Published in the Annapolis Capital this week:
Projects aim to reduce sediment entering West, Rhode rivers
West & Rhode Riverkeeper, Inc. and its partners are set to wrap up two streambed restoration projects this month that should lessen the amount of stormwater pollution entering the two rivers.
This week, contractors will put the finishing touches on a restoration project at Muddy Creek in Harwood, installing native plants there, West/Rhode Riverkeeper Jeff Holland said.
Work on the $118,625 project began in June, with the help of the South River Federation and contributions from Baltimore Gas and Electric Company (BGE), Holland said.
Water from the streambed, located on the southeast side of Warthen Drive, had been undercutting a landbank where a BGE pole stood, putting the pole in danger of toppling over and also sending sediment into the Rhode River, Holland said.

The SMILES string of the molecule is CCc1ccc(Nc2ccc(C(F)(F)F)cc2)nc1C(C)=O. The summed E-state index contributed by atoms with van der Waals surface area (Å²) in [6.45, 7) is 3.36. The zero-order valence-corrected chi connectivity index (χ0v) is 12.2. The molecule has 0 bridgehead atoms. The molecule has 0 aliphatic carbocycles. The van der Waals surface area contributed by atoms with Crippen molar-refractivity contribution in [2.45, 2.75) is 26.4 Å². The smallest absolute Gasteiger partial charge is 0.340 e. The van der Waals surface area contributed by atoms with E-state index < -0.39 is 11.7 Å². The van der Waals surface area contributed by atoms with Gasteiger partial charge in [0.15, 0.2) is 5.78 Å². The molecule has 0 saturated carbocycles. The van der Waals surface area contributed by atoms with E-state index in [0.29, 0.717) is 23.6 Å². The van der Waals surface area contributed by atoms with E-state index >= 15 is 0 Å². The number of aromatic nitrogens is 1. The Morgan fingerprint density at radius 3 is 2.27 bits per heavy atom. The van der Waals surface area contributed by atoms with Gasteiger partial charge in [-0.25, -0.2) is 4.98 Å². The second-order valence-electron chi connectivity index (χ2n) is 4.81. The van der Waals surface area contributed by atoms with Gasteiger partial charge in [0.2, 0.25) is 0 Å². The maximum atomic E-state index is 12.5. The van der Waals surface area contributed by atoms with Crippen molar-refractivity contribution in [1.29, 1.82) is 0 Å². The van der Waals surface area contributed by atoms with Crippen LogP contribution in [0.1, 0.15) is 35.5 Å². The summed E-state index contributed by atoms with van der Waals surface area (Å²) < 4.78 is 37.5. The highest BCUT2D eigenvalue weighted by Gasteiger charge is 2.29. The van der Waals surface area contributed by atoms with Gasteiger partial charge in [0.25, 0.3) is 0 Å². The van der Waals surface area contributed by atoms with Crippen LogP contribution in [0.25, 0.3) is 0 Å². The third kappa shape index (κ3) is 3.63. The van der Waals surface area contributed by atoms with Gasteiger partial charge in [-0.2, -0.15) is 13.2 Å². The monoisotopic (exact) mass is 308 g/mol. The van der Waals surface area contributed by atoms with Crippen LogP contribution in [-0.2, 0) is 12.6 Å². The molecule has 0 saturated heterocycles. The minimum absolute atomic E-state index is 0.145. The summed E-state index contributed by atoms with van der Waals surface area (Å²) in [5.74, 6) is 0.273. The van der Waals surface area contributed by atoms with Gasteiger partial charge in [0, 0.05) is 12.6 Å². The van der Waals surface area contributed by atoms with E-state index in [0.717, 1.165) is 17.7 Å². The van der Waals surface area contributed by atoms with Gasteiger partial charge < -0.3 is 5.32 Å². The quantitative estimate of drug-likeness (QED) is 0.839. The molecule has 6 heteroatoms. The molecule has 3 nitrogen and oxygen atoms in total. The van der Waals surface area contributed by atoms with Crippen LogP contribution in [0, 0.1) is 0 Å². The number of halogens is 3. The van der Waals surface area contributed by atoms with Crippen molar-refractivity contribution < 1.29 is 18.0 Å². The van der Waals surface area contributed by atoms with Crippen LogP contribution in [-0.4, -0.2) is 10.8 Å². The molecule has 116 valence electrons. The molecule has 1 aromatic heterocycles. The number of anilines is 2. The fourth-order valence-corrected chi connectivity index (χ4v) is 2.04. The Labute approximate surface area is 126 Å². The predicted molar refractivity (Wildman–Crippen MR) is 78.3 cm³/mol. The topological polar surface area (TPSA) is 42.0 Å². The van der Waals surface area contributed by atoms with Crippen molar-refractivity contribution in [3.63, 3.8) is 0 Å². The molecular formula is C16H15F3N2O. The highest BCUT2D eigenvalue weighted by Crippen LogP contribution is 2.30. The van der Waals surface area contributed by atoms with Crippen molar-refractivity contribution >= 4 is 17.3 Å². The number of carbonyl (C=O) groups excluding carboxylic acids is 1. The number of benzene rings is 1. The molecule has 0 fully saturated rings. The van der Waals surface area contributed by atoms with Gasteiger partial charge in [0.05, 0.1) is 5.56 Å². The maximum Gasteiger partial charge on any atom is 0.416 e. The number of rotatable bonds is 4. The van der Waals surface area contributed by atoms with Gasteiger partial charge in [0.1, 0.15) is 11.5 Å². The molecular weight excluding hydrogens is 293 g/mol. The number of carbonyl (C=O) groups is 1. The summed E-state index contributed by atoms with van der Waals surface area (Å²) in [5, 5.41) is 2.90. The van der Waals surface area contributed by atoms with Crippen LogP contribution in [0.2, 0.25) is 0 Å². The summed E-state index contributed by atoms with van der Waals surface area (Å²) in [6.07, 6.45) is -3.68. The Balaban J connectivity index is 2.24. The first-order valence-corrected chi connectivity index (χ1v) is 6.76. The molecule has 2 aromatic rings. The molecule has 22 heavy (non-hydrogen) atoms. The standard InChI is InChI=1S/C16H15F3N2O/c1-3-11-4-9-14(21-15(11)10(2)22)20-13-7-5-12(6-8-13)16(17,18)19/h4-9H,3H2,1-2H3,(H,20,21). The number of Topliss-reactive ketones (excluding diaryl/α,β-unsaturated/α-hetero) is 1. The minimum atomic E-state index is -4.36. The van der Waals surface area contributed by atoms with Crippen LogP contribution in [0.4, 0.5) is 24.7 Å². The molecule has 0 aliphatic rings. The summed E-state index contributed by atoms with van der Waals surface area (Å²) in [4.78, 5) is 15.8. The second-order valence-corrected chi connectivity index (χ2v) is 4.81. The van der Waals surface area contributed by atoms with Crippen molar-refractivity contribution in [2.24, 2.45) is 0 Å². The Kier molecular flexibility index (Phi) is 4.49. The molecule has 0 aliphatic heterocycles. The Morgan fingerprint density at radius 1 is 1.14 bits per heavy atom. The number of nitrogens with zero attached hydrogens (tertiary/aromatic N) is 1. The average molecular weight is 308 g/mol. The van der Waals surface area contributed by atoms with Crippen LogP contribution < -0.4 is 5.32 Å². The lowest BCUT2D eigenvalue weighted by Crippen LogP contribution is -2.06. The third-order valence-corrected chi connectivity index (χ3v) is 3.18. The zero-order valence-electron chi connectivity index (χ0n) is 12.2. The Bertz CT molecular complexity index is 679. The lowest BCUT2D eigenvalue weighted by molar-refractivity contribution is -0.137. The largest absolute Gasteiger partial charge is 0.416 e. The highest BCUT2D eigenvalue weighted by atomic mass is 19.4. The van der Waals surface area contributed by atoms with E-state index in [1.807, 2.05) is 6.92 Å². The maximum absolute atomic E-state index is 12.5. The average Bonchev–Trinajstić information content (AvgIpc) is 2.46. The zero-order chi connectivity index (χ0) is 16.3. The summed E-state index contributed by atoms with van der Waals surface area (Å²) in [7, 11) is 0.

The restoration project included building about 300 linear feet of new stream channel and creating a wetland area. Holland said the water can now overflow into the wetlands instead of continuing to gouge out the landscape.
The Chesapeake and Atlantic Coastal Bays Trust Fund, managed by the Maryland Department of Natural Resources, funded the main part of the work.
Later this month, volunteers will help plant at the site of a restoration project in Shady Side's Avalon Shores community.
The work is aimed at addressing a ditch near the Avalon Shore fire station that overflowed during big rains, flooding some of the properties in the community and causing sediment to flow into the West River.
The $81,513 project eliminates about 2,000 square-feet of an unused asphalt parking lot and creates more than 4,200 square-feet of wetland to capture and treat stormwater from nearby impervious surfaces like the fire station parking lot and county roads, Holland said.
The project received funding from the Chesapeake Bay Trust, the Chesapeake and Atlantic Coastal Bays Trust Fund, Unity Gardens and Patagonia.
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